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White House says Biden would prefer to not end filibuster

White House says Biden would prefer to not end filibuster
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A top White House official confirmed Sunday that President BidenJoe BidenFour members of Sikh community among victims in Indianapolis shooting Overnight Health: NIH reverses Trump's ban on fetal tissue research | Biden investing .7B to fight virus variants | CDC panel to meet again Friday on J&J On The Money: Moderates' 0B infrastructure bill is a tough sell with Democrats | Justice Dept. sues Trump ally Roger Stone for unpaid taxes MORE remains opposed to ending the filibuster and pointed to the administration's success in passing the COVID-19 relief package as evidence that it can get its priorities through Congress.

Communications director Kate BedingfieldKate BedingfieldWhite House says Biden 'first to say' gun executive actions are 'not enough' Manchin throws cold water on using budget reconciliation 'SNL' mocks Biden trip on Air Force One stairs MORE told CNN's Jake TapperJacob (Jake) Paul TapperArkansas governor says 'divisive' Trump attacks on GOP officials are 'unhelpful' Arkansas governor: Veto on trans youth bill was a 'message of compassion and conservatism' Buttigieg: Lawmakers can call infrastructure package 'whatever they like' but 'it's good policy' MORE on "State of the Union" that Biden remains committed to winning Republican support even after no GOP lawmakers broke with their party in either chamber to vote for the $1.9 trillion relief bill.

"It is still his position [that the filibuster should be preserved]," Bedingfield said. "He wants to work with Republicans, to work with independents. He believes that, you know, we are stronger when we build a broad coalition of support."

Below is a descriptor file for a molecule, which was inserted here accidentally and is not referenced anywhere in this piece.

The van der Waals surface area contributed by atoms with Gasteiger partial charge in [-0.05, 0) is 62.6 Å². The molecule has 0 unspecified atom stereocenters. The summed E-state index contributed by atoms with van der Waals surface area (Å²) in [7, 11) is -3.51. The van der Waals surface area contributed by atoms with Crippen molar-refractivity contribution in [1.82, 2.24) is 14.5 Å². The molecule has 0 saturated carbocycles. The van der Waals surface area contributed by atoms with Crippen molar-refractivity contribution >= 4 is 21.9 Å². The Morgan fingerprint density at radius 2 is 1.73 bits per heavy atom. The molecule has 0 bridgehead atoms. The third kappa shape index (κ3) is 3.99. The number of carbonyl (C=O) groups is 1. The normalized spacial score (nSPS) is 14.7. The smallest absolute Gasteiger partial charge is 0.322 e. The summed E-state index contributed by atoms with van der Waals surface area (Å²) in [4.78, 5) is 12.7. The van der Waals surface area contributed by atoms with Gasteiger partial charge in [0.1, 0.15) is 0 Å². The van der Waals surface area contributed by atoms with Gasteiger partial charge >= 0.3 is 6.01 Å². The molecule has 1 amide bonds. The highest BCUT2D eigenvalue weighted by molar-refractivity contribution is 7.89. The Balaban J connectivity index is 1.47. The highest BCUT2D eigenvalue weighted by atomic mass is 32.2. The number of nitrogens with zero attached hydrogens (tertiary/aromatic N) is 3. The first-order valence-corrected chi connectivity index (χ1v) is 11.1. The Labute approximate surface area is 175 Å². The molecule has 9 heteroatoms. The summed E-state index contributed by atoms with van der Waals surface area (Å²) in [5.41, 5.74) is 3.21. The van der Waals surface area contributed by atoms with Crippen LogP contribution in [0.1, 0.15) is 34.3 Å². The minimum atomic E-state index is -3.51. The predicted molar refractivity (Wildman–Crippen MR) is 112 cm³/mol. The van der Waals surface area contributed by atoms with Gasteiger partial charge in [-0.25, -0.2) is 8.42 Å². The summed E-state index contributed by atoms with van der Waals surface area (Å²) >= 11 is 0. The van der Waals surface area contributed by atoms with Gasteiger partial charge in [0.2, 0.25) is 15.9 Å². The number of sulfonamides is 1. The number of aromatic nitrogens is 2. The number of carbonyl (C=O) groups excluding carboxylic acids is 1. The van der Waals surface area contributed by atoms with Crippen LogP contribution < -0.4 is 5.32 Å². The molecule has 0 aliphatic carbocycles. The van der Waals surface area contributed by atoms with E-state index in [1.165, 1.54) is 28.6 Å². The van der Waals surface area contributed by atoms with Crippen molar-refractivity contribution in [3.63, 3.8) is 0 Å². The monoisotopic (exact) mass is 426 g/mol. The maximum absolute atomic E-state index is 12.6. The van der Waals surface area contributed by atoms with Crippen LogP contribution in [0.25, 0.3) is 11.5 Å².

Tapper then asked Bedingfield how the administration will address other issues, such as its push to raise the minimum wage, that cannot be passed via the Senate's 50-vote budget reconciliation threshold. She responded that GOP voters and Americans at large would rally behind the administration's agenda.

"We also got it done with the support of 75 percent of the American people, including over 50 percent of Republicans," she said. "We were able to pass this legislation with massive bipartisan support across the country."

Her comments come as progressives in the House have reissued their calls for the filibuster to be scrapped or for Vice President Harris to overrule the Senate parliamentarian over which legislation can be passed through the reconciliation process, ideas that have seen little support from party leadership.

Moderates in the Senate such as Joe ManchinJoe ManchinOn The Money: Moderates' 0B infrastructure bill is a tough sell with Democrats | Justice Dept. sues Trump ally Roger Stone for unpaid taxes Moderates' 0B infrastructure bill is a tough sell with Democrats 'Just say no' just won't work for Senate Republicans MORE (D-W.Va.) have also indicated their opposition to using the reconciliation process to get around opposition from GOP senators, citing an unwillingness to break tradition and a desire for bipartisanship in the chamber.

"I'm not willing to go into reconciliation until we at least get bipartisanship or get working together or allow the Senate to do its job," Manchin said Sunday on NBC's "Meet the Press."